School - School of Health and Society
Subject area - Sociology and Criminology
Start Date(s): September
MSc: one year full-time or two years part-time
2019-20 fees will be displayed shortly.
Part-time - £1,296 per 30 credit module (Home/EU), £2,385 per 30 credit module (International)
UK - £7,776
International - £14,310
- You will develop knowledge and skills to perform very effectively in roles across the digital sector
- You will benefit from our excellent links with the digital industries
- You will be taught by an experienced team of academics and practitioners with a strong trajectory in research and teaching in digital society
- Part-time study option
- Work/industrial placement opportunity
- International students can apply
This is a brand new course for 2019 entry
This course will take a sociologically informed approach to critically examine how digital hardware, software and data are shaping our social institutions, social relations, culture and everyday life.
The course will provide you with the knowledge and skills to be able to critically analyse and creatively respond to a world that has undergone and is still undergoing digital transformation.
We will draw on our universities specialist expertise in Internet studies, digital audiences and publics, digital culture and digital research methods to provide you with the theoretical and methodological skills needed to enable you to analyse and address key issues of a digital society.
For example, you will learn about big data, the future of privacy, digital research methods, the ethics of data collection in everyday life, the impact of mobile and digital technology on leisure and work, platform politics and governance, app cultures and algorithmic cultures.
You will also have the opportunity to undertake a digital project, either via a work placement or dissertation and you will learn how to share digital sociological research with broader communities and publics.
You will gain highly valuable skills in digital research, digital communication, digital engagement, digital evaluation and project management.
The modules on our Digital Society master's are designed to provide you with a systematic knowledge and a sociological understanding of how digital technologies shape - and are shaped by - social institutions, social relations, culture and everyday life.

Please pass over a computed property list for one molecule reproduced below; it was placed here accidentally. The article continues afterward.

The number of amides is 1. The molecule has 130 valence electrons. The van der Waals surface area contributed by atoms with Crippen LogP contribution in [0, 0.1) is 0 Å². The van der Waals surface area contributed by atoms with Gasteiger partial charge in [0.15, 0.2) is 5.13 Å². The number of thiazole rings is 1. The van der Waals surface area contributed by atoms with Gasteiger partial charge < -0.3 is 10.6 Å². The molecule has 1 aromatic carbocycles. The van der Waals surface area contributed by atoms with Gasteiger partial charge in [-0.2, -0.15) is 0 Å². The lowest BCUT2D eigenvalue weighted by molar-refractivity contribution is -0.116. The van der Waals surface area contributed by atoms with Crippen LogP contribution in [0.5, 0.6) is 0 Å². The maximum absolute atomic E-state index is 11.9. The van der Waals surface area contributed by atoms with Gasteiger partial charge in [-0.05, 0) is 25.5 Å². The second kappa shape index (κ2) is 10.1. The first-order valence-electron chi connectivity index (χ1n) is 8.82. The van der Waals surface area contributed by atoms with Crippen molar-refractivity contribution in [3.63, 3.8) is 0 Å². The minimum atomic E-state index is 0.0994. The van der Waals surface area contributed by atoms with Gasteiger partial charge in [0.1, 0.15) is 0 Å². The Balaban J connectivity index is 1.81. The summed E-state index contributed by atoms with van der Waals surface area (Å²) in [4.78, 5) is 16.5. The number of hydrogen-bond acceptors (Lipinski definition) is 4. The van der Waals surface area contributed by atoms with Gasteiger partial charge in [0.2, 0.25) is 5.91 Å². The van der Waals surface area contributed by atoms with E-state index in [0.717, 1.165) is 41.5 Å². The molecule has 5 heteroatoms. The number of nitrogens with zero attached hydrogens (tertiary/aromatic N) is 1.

You will critically engage with important issues and debates emerging from the rapidly growing field of studies into digital society, and learn the necessary skills for conducting your own innovative research.
You will benefit from a combination of traditional lectures and interactive seminars, as well as task-based creative learning to develop your critical understanding through group work, practical activities, case studies, peer and professional review, presentations, practical activities, and discussion and debate with peers and experts from industry
Your teaching will be delivered by research-active scholars engaging in cutting-edge work around digital society. Guest speakers from academia and industry will also provide you with a range of insights into key issues and real-world applications in the digital sector and other sectors where the digital plays a key role.
Our MSc in Digital Society introduces you to a wide range of topics and skills covered in our core modules, while also providing you options to pursue key issues in the fields of digital psychology and digital criminology. You will also benefit from guest lectures delivered by academic and industry experts.
You will study three core modules of 30 credits each, a dissertation/ work placement (60 credits) and one optional module.
On this module you will critically examine the ways in which publics and audiences are shaped by contemporary digital life, including the following topics: the emergence of virtual communities and elective belonging; how social movements and politics have been transformed by digital media; how computer games are implicated in the rise of digital publics; participatory publics and creative cultures; and the role of algorithms in configuring and mediating digital publics and audiences.